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Measuring spread

The Quality Toolbook > Variation > Measuring spread

Range | Standard deviation

 

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There are two main ways of measuring the degree of spread of a set of measurements: the range and the standard deviation.

 

Range

The range of a set of measures is simply the difference between the largest and the smallest measurement value.

Thus, for example, if you have a set of measures (21, 22, 26, 19, 12, 24, 33) then you first find the highest measure (33) and subtract the lowest measure (12) to give the range (21).

This is easy to calculate, but there can be several problems with using it:

  • Special causes of variation can cause an unrealistically wide range.
  • As more measurements are made, it will tend to increase.
  • It gives no indication of the data between its values.

 

Standard deviation

The standard deviation is a number which is calculated using a simple mathematical trick (calculating the square root of the average of squares) to find an 'average' number for the distance of the majority of measures from the mean.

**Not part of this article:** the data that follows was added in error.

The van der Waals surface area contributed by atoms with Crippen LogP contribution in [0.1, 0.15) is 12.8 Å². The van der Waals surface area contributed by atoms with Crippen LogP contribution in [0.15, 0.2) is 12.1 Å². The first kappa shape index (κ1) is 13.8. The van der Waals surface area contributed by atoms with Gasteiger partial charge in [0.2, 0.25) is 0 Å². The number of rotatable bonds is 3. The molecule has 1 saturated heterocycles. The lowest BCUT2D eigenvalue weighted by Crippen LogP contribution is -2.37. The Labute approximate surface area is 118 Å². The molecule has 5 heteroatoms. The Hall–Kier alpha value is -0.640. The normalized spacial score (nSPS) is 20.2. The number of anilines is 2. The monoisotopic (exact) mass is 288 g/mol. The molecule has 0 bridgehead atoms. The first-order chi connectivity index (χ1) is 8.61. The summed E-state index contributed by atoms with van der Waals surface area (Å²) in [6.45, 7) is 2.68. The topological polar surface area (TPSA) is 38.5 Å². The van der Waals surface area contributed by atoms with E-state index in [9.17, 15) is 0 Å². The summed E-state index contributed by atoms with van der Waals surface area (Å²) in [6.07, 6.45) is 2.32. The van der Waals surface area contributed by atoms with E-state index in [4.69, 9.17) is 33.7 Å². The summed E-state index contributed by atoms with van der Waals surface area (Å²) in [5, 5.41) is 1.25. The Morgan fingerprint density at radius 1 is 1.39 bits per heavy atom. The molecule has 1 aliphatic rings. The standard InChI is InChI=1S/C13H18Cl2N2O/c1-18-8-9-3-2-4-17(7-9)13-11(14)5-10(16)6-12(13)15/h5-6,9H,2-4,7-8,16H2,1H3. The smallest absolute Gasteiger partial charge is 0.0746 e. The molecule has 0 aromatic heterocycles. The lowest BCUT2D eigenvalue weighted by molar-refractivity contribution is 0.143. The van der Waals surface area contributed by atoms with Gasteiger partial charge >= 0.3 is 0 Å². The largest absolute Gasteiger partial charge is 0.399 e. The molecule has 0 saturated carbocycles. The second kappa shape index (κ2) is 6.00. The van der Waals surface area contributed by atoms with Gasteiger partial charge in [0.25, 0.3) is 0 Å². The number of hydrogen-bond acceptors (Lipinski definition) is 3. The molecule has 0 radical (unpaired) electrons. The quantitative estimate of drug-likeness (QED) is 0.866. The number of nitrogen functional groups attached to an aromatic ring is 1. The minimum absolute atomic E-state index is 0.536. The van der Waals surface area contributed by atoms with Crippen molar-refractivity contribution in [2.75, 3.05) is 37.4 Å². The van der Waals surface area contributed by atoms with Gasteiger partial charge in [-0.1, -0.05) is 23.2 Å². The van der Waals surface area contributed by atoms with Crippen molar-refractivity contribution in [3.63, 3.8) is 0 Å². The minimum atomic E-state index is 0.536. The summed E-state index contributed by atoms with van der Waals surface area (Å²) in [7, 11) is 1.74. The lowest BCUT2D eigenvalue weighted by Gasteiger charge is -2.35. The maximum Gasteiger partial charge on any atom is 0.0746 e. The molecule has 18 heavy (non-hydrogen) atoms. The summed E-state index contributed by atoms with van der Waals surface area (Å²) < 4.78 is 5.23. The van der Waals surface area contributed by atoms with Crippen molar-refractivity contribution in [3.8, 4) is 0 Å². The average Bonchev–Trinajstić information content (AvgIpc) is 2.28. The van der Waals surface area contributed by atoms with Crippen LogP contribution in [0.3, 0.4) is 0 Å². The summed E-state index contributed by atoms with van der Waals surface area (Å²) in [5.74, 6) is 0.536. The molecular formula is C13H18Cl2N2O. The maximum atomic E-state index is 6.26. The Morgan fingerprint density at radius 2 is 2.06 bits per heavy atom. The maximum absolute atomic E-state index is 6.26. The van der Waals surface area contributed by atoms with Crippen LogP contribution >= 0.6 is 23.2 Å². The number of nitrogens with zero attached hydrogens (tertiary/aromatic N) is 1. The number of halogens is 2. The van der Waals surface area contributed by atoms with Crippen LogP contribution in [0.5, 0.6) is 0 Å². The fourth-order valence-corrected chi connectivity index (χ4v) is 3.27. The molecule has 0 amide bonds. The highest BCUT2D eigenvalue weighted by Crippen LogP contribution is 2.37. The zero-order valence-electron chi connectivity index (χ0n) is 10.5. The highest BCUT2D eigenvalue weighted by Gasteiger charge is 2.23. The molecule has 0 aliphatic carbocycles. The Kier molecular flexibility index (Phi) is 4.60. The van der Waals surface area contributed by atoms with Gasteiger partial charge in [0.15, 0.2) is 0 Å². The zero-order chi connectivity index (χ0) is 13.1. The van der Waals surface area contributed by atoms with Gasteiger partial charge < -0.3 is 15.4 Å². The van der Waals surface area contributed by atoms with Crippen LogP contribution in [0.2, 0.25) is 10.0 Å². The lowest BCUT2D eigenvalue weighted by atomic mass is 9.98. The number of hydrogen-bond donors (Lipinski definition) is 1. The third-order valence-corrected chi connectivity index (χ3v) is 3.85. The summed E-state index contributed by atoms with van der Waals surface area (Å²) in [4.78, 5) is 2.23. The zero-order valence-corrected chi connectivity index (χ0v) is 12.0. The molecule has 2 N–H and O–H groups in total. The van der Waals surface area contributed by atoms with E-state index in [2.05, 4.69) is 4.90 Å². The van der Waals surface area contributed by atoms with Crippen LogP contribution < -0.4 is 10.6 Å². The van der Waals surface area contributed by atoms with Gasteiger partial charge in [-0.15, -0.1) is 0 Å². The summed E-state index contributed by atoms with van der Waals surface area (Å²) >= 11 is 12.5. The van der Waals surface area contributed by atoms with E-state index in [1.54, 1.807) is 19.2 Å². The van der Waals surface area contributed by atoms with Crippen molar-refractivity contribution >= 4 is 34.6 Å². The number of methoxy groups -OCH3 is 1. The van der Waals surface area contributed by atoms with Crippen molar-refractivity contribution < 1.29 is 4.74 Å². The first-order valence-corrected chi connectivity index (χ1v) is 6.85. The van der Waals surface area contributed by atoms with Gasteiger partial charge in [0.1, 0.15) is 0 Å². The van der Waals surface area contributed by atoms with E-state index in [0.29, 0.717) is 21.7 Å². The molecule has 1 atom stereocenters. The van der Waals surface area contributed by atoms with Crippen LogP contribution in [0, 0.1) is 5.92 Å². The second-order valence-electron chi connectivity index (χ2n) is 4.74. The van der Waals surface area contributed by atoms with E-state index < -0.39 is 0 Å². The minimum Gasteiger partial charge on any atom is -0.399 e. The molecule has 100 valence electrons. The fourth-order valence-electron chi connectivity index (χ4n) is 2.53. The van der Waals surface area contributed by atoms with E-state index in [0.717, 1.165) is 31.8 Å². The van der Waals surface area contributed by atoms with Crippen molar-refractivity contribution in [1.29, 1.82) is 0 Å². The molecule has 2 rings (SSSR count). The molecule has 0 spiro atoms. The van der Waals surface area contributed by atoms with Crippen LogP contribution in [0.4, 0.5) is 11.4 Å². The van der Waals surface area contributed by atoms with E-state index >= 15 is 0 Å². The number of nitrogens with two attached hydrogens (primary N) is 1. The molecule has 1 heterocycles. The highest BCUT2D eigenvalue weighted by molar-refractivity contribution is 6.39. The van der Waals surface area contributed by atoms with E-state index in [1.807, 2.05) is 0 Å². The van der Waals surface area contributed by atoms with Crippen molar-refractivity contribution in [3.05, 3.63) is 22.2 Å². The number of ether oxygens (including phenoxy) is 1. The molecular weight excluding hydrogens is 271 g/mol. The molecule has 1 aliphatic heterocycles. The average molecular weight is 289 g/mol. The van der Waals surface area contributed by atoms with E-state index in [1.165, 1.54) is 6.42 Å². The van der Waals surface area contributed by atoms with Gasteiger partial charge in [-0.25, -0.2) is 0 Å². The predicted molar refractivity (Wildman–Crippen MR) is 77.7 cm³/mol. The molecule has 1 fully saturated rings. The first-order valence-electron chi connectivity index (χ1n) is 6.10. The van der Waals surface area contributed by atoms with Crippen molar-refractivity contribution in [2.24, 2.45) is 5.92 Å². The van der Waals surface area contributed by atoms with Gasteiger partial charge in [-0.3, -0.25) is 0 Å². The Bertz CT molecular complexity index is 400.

The standard deviation is of particular value when used with the Normal distribution, where known proportions of the measurements fall within one, two and three standard deviations of the mean, as below.

 

 

Fig. 1. Percentages in Normal Distribution between Standard Deviations

 

Thus, given a set of measures, the mean and the standard deviation can be calculated, and from this can be derived the probability of future measures falling into the three bands, provided that the distribution is normal (a simple visual test for this is to draw a histogram and look for the bell shape).

For example, if the gunner has an average score of 56 per target card, with a standard deviation of 6, then, provided the distribution is normal:

  • 68.3% of scores will be 56 6 (= between 50 and 62)

  • 95.4% of scores will be 56 12 (= between 44 and 68)

  • 99.7% of scores will be 56 18 (= between 38 and 74)

or, breaking out the six bands:

  • 2.1% of scores will be between 38 and 44

  • 13.6% of scores will be between 44 and 50

  • 34.1% of scores will be between 50 and 56

  • 34.1% of scores will be between 56 and 62

  • 13.6% of scores will be between 62 and 68

  • 2.1% of scores will be between 68 and 74

  • The remaining 0.3% of scores will be below 38 or above 74.

 

 

 

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